Recall of metformin extended release
In May 2020, the
Food and Drug Administration (FDA)recommended that some makers of metformin extended release remove some of their tablets from the U.S. market. This is because an unacceptable level of a probable carcinogen (cancer-causing agent) was found in some extended-release metformin tablets. If you currently take this drug, call your healthcare provider. They will advise whether you should continue to take your medication or if you need a new prescription.
In general, as long as you’re following your healthcare provider’s advice, the risks of switching diabetes medication are low.
Saving money by switching from a brand name to a generic shouldn’t present any risk. Switching from one medication class to another, or to a different medication within the same class, may affect your blood sugar level. Test your blood sugar more often for a few days after switching and watch for early signs of low blood sugar levels.
Side effects vary depending on the medication you take.
For example, metformin often causes bloating and gas. Glyburide, a sulfonylurea type of medication, can cause low blood sugar, headache, nausea, and dizziness. Sitagliptin, an example of a DPP-4 inhibitor, sometimes causes body aches, fever, cough, and a stuffy or runny nose.
SGLT2 inhibitors, such as canagliflozin, can increase chances of genital infections and cause more frequent urination. Rosiglitazone may cause body aches and pains, sore throat, fever, and in rare cases, heart failure. Because of this, it should be used with caution in people with cardiovascular issues.
Check with your doctor and pharmacist for information about your medication and its potential side effects.
Mild side effects often fade away as your body becomes adjusted to the medication. If signs of low blood sugar occur, such as feeling sweaty and shaky, headache, or confusion, check your blood sugar right away.
If your blood sugar is low (70 mg/dL or below), do one of the following right away:
- Drink half a can of regular soda or 4 ounces of juice.
- Take a tablespoon of sugar, jelly, or honey.
- Take three glucose tablets.
- Eat seven or eight gummy bears or regular Life Savers.
Rest and check your blood sugar again in 15 minutes.
Serious side effects include nausea and vomiting, difficulty breathing, or swelling of your lips, tongue, face, or throat. If you experience any of these, seek emergency medical attention.
A simple approach is to maintain a healthy diet and exercise plan. This will help reduce the amount of medication you need to manage your blood sugar. Always take your medications as directed and use generic medications if available.
If you need brand medications, ask your doctor for preferred brands covered by your insurance plan. For newer brands, manufacturers often offer discount cards to reduce out-of-pocket costs. You may have to register on the manufacturer website and restrictions may apply.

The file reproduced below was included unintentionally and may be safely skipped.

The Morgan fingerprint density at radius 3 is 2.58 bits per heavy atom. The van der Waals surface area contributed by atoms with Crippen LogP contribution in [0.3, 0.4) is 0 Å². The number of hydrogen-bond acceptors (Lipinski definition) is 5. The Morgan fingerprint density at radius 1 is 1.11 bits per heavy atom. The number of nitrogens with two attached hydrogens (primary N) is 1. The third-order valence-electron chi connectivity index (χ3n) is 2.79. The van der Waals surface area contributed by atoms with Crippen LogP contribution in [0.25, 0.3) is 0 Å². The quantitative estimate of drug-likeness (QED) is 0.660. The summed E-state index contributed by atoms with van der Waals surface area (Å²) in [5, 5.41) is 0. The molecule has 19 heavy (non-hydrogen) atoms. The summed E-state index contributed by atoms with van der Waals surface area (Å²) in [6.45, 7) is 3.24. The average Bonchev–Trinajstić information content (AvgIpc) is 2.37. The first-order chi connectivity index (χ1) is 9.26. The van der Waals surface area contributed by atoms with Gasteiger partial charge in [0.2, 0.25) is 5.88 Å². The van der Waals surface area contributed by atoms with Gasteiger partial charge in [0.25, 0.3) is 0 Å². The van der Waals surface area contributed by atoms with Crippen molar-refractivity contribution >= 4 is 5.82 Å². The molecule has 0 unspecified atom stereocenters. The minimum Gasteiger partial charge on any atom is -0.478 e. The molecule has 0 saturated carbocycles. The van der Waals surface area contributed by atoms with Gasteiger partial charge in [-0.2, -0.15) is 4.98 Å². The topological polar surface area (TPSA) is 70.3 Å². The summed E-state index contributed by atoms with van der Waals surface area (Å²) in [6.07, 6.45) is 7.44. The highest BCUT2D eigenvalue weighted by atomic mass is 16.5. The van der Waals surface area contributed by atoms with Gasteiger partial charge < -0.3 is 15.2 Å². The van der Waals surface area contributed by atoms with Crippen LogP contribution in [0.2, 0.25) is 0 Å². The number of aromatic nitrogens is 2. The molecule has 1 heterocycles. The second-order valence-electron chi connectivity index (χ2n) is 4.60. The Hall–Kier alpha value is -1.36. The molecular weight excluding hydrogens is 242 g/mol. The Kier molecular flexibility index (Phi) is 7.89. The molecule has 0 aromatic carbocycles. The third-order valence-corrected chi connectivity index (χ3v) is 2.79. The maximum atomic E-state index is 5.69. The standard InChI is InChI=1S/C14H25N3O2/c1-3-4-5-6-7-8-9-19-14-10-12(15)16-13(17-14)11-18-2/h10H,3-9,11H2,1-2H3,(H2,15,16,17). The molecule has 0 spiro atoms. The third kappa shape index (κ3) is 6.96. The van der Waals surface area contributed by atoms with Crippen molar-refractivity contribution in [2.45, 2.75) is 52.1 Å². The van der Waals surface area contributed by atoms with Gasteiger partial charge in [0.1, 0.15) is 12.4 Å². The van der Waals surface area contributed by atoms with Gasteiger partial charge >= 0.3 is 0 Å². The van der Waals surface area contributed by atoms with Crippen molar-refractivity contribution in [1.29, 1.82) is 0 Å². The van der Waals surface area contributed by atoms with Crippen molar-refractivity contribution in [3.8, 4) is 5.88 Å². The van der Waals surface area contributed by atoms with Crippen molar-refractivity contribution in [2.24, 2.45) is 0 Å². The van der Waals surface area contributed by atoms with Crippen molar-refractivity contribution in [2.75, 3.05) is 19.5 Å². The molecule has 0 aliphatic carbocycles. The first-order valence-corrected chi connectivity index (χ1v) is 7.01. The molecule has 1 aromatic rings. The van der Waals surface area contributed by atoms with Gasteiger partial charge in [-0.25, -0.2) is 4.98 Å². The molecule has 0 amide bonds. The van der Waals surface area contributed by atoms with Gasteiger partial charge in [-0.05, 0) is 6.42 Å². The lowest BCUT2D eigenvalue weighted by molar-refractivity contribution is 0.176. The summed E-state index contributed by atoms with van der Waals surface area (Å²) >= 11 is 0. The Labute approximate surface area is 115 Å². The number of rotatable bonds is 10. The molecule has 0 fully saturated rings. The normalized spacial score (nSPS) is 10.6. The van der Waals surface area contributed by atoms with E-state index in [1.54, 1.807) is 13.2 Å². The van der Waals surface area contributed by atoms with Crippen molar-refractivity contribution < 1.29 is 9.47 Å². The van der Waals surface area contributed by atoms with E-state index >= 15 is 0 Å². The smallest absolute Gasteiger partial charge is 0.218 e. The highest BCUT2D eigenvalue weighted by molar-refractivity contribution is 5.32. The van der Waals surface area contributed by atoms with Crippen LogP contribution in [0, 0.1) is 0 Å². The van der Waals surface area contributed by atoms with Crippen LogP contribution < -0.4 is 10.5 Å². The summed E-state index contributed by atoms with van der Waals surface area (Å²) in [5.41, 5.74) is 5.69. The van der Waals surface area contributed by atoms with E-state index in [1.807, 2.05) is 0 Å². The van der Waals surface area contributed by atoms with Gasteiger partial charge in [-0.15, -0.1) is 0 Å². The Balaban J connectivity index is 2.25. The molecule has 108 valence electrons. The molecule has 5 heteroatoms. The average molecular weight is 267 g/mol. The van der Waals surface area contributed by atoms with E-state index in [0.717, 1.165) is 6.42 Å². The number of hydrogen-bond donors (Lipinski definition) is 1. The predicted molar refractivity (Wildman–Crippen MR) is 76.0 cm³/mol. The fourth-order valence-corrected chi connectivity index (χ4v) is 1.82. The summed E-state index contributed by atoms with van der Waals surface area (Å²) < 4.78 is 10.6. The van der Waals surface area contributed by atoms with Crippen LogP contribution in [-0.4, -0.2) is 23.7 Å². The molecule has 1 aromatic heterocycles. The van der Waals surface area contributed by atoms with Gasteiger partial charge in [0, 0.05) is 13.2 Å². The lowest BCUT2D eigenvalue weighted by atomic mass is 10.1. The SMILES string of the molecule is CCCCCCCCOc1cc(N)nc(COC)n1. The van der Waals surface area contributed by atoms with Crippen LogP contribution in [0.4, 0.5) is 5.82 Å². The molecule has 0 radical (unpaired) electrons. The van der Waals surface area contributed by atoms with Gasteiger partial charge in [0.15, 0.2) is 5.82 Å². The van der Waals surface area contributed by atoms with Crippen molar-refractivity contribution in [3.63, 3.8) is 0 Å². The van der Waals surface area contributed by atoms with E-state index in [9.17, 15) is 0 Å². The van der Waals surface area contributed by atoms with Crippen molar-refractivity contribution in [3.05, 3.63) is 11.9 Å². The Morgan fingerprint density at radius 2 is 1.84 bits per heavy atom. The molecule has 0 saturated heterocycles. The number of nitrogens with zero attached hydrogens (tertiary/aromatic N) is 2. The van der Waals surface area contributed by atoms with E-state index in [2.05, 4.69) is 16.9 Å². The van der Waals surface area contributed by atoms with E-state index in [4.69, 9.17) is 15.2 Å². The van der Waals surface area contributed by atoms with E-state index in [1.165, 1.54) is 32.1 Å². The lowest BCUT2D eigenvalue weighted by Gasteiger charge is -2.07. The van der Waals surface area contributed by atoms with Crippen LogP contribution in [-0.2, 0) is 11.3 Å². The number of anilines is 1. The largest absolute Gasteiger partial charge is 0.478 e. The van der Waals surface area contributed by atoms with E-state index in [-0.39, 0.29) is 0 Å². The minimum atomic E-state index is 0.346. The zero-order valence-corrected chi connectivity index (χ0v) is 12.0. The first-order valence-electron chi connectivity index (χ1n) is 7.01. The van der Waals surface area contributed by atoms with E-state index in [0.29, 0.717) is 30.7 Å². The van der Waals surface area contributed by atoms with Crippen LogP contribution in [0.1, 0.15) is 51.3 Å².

Check with your doctor or pharmacist to find out your options.
Early on, you may notice you have more energy or simply make fewer trips to the bathroom to urinate. Your blood sugars should begin to regularly fall below 130 mg/dL before breakfast and below 180 mg/dL two hours after a meal.
After three or four months of following your treatment plan, your A1C value should begin to drop, eventually reaching the goal of less than seven.
A pharmacist can help you by:
- reminding you of when to take your medication to get the most benefit
- reinforcing the importance of healthy meals and regular exercise
- providing assistance in understanding what your numbers mean (blood glucose and A1C values)
- advising you when to test your blood sugar
- telling you how often you should test your blood sugar
Pharmacists are often the most readily available health professional in your community and can assist you in a variety of ways. Many pharmacies have automated blood pressure kiosks and can review your blood pressure readings with you.
Some pharmacists even keep a blood pressure cuff in their medication consultation area. They can check your blood pressure upon request.
In many states, a pharmacist can order tests, perform testing, and conduct screenings under specific protocols with doctors. Pharmacists can also perform blood glucose and A1C testing using monitoring systems designed for home use. These tests can only be performed in areas designated for handling needles and blood contamination.
In most cases, there’s no charge to talk with a pharmacist about managing your diabetes. You may need to pay extra if the pharmacist is a certified diabetes educator or provides information and instructions on how to manage your diabetes as part of a structured program. Those fees are often covered by your insurance plan.
Alan Carter is an experienced PharmD who has served as Principal Investigator for NIH Drug Development Programs, directed business strategy for a regional pharmacy chain, and conducted medical formulary development and medication therapy outcome evaluations with extensive background in both community and hospital practice settings. Key accomplishments include exploring alternate methods for analytical evaluation of insulin, chairing Statewide Disease Management Councils, and establishing clinical pharmacy programs, provision of Continuing Medical Education, and supply chain pipeline and drug safety evaluation. Areas of focus include evaluation of medical products used in treating diabetes and neurologic and oncologic diseases. He’s also an author of 17 peer-reviewed medical publications as Adjunct Faculty at the University of Missouri-Kansas City.